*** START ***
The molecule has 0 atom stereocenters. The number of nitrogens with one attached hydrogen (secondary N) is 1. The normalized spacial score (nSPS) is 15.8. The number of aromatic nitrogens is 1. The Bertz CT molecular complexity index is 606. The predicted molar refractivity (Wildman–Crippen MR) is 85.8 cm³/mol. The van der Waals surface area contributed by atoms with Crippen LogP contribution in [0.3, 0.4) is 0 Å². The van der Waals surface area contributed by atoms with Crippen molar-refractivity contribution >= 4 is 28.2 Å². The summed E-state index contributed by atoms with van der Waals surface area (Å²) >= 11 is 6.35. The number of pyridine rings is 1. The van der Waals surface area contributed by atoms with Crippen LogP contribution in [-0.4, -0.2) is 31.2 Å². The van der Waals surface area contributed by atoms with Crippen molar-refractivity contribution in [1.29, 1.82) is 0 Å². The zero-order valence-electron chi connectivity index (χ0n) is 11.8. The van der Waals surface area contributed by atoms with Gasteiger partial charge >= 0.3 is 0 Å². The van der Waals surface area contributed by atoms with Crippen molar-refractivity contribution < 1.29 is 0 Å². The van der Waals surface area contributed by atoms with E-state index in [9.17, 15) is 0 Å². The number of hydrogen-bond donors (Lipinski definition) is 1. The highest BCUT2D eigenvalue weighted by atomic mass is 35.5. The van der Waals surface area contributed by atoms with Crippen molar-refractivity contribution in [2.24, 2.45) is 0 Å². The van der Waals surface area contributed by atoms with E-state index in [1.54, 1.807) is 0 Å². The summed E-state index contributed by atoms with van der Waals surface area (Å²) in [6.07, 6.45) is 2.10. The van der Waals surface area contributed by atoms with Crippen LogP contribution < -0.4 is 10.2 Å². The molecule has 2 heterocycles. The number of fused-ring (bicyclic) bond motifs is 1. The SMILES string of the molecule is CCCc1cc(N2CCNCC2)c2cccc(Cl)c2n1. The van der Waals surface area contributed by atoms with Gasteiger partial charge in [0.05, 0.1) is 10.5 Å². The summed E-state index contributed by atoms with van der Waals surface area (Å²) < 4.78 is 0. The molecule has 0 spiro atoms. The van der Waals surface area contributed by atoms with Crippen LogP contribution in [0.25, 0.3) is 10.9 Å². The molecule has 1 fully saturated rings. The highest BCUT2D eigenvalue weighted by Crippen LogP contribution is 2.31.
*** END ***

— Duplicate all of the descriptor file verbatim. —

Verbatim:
The molecule has 0 atom stereocenters. The number of nitrogens with one attached hydrogen (secondary N) is 1. The normalized spacial score (nSPS) is 15.8. The number of aromatic nitrogens is 1. The Bertz CT molecular complexity index is 606. The predicted molar refractivity (Wildman–Crippen MR) is 85.8 cm³/mol. The van der Waals surface area contributed by atoms with Crippen LogP contribution in [0.3, 0.4) is 0 Å². The van der Waals surface area contributed by atoms with Crippen molar-refractivity contribution >= 4 is 28.2 Å². The summed E-state index contributed by atoms with van der Waals surface area (Å²) >= 11 is 6.35. The number of pyridine rings is 1. The van der Waals surface area contributed by atoms with Crippen LogP contribution in [-0.4, -0.2) is 31.2 Å². The van der Waals surface area contributed by atoms with Crippen molar-refractivity contribution in [1.29, 1.82) is 0 Å². The zero-order valence-electron chi connectivity index (χ0n) is 11.8. The van der Waals surface area contributed by atoms with Gasteiger partial charge >= 0.3 is 0 Å². The van der Waals surface area contributed by atoms with Crippen molar-refractivity contribution < 1.29 is 0 Å². The van der Waals surface area contributed by atoms with E-state index in [9.17, 15) is 0 Å². The number of hydrogen-bond donors (Lipinski definition) is 1. The highest BCUT2D eigenvalue weighted by atomic mass is 35.5. The van der Waals surface area contributed by atoms with Crippen molar-refractivity contribution in [2.24, 2.45) is 0 Å². The van der Waals surface area contributed by atoms with E-state index in [1.54, 1.807) is 0 Å². The summed E-state index contributed by atoms with van der Waals surface area (Å²) in [6.07, 6.45) is 2.10. The van der Waals surface area contributed by atoms with Crippen LogP contribution < -0.4 is 10.2 Å². The molecule has 2 heterocycles. The number of fused-ring (bicyclic) bond motifs is 1. The SMILES string of the molecule is CCCc1cc(N2CCNCC2)c2cccc(Cl)c2n1. The van der Waals surface area contributed by atoms with Gasteiger partial charge in [0.05, 0.1) is 10.5 Å². The summed E-state index contributed by atoms with van der Waals surface area (Å²) < 4.78 is 0. The molecule has 0 spiro atoms. The van der Waals surface area contributed by atoms with Crippen LogP contribution in [0.25, 0.3) is 10.9 Å². The molecule has 1 fully saturated rings. The highest BCUT2D eigenvalue weighted by Crippen LogP contribution is 2.31.